Data scientists have designed an early-warning model that can successfully foretell how deadly a terror organization will become in the future founded on only its first ten attacks.
Researchers from Northwestern University’s Kellogg School of Management developed the predictive model which will allow security forces to better detect and aim the most hostile groups to possibly stop them before they grow too influential.
“This early forewarning is huge because not only can it help the government aim and offset the groups with the most potential for destruction, it also can aid the government tactically use resources and avoid wasting billions of dollars fighting a group that is likely to exhaust on its own anyway,” said Brian Uzzi, corresponding writer on the study and the Richard L. Thomas Lecturer of Leadership and Organizational Change at Kellogg.
The study named “Quantifying the Future Lethality of Terror Organizations,” was published on Oct. 7 in PNAS.
The concept, which uses information publicly available through the RAND Database of Worldwide Terrorism Incidents (RDWTI) and the Global Terror Database (GTD) and, has substantial power in forecasting a terror organization’s lifetime ferocity after just ten terror assaults.
Researchers adjusted the model using facts from terror groups functional between the years of 1970 and 2014. They discovered that some of the most thought-provoking model predictions were for groups that went with very few attacks in the beginning, only becoming fatal much later. Among these groups were Al-Shabaab, United Liberation Front of Assam and Moro Islamic Liberation Front.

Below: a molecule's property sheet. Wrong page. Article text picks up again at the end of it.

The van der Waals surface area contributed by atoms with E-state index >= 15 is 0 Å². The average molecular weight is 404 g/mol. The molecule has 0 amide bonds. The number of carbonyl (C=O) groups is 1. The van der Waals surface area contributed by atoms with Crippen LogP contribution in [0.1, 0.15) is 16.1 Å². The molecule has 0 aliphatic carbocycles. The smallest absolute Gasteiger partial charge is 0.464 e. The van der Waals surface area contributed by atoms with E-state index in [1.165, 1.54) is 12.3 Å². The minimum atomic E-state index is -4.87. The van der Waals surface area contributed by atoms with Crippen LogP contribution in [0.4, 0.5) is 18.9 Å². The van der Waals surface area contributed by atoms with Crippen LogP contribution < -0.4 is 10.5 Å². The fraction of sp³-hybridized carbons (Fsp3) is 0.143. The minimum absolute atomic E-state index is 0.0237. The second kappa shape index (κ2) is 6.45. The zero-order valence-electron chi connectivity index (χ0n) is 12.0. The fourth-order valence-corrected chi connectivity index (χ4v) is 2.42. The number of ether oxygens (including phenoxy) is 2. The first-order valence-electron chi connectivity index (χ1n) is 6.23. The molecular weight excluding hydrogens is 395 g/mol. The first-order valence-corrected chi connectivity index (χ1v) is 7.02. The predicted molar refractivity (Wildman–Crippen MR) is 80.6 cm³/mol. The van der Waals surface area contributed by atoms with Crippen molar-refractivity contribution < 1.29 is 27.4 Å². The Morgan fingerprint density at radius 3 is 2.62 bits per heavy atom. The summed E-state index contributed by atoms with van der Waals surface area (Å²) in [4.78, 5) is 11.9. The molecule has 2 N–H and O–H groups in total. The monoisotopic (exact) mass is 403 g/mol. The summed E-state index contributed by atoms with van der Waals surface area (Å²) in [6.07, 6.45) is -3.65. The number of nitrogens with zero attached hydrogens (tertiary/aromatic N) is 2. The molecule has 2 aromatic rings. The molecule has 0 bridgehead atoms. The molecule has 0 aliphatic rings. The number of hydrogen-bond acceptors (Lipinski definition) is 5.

“The model can predict the future influence of some of these sleeper groups even while they are still functioning covertly,” said research co-lead author Yang Yang, a postdoctoral associate at Northwestern.
The United States government employs half a trillion dollars yearly to research and fight terrorism. According to information from GTD, between the years of 2000 and 2015, 61 new terror groups arose each year, on average, leading to an 800% rise in global terror attacks.
“Former models, for the most part, are useful for comprehending the situation in which terror activity is expected to take place, but they are too limited to the locale and not beneficial in predicting individual organizations’ conduct,” said Adam Pah, co-lead author of the research paper and clinical associate professor of management and organizations at Kellogg.
The researchers turned to the business world for motivation for a better model.
“Basically we said, ‘What if we think of terror groups like a business whose product is lethality? How do we forecast their success in producing that product?'” Uzzi said.
Business investors and venture capitalists regularly use publicly reported information such as technological skills and cash flows to predict company success and behavior. This information is not present for private terror organizations, so the researchers worked to develop substitutes based on visible behavior.
For instance, business investors frequently view the timing of a company’s product launches as a proxy for resources. They presume that a company that recurrently launches new products likely has more means than a company that brings new products at random. Likewise, the researchers’ model uses the timing of attacks as a representation of a terror group’s organizational strength and resources.
The researchers were able to confirm these concepts with elements like the range of weapons used, the sophistication of those weapons, and their attack abilities, defined as the magnitude to which the group was successful in executing the mission of the attack.
Researchers found that Islamic State had astonishingly strong attack capabilities near the 90th percentile of all terror groups in similar years, even though the group proved an irregular attack rhythm that was suggestive of unstable resources. After just 10 attacks, the model positioned ISIS among the terror groups with the most potential for committing extremely deadly attacks.